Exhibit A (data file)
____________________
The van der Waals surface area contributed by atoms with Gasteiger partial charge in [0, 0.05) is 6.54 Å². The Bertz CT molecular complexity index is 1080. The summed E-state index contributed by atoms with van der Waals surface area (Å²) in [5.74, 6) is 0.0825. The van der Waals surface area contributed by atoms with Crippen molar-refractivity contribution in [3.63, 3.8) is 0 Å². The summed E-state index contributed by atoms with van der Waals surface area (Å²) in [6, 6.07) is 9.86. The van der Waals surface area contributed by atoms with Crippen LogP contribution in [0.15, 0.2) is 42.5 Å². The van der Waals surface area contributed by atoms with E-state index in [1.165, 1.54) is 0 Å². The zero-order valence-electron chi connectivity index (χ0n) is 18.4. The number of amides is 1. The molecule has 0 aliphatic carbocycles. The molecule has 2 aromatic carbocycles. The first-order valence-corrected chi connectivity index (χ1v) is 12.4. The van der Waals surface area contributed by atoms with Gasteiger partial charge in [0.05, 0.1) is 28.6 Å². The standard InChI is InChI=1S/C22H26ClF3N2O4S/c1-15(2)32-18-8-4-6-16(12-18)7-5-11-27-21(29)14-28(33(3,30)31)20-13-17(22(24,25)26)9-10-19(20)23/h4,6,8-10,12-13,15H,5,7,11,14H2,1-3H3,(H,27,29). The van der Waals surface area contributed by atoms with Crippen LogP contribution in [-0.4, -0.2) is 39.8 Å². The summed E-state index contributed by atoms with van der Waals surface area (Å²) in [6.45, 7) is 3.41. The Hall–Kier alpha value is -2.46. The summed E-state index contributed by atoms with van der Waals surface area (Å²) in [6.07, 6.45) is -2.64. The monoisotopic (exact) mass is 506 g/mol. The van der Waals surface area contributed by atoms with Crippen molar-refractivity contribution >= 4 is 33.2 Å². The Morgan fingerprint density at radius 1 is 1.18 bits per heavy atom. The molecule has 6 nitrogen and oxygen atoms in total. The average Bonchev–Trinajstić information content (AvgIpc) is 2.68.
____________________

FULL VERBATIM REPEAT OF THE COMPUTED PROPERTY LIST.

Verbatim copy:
The van der Waals surface area contributed by atoms with Gasteiger partial charge in [0, 0.05) is 6.54 Å². The Bertz CT molecular complexity index is 1080. The summed E-state index contributed by atoms with van der Waals surface area (Å²) in [5.74, 6) is 0.0825. The van der Waals surface area contributed by atoms with Crippen molar-refractivity contribution in [3.63, 3.8) is 0 Å². The summed E-state index contributed by atoms with van der Waals surface area (Å²) in [6, 6.07) is 9.86. The van der Waals surface area contributed by atoms with Crippen LogP contribution in [0.15, 0.2) is 42.5 Å². The van der Waals surface area contributed by atoms with E-state index in [1.165, 1.54) is 0 Å². The zero-order valence-electron chi connectivity index (χ0n) is 18.4. The number of amides is 1. The molecule has 0 aliphatic carbocycles. The molecule has 2 aromatic carbocycles. The first-order valence-corrected chi connectivity index (χ1v) is 12.4. The van der Waals surface area contributed by atoms with Gasteiger partial charge in [0.05, 0.1) is 28.6 Å². The standard InChI is InChI=1S/C22H26ClF3N2O4S/c1-15(2)32-18-8-4-6-16(12-18)7-5-11-27-21(29)14-28(33(3,30)31)20-13-17(22(24,25)26)9-10-19(20)23/h4,6,8-10,12-13,15H,5,7,11,14H2,1-3H3,(H,27,29). The van der Waals surface area contributed by atoms with Crippen LogP contribution in [-0.4, -0.2) is 39.8 Å². The summed E-state index contributed by atoms with van der Waals surface area (Å²) in [6.45, 7) is 3.41. The Hall–Kier alpha value is -2.46. The summed E-state index contributed by atoms with van der Waals surface area (Å²) in [6.07, 6.45) is -2.64. The monoisotopic (exact) mass is 506 g/mol. The van der Waals surface area contributed by atoms with Crippen molar-refractivity contribution >= 4 is 33.2 Å². The Morgan fingerprint density at radius 1 is 1.18 bits per heavy atom. The molecule has 6 nitrogen and oxygen atoms in total. The average Bonchev–Trinajstić information content (AvgIpc) is 2.68.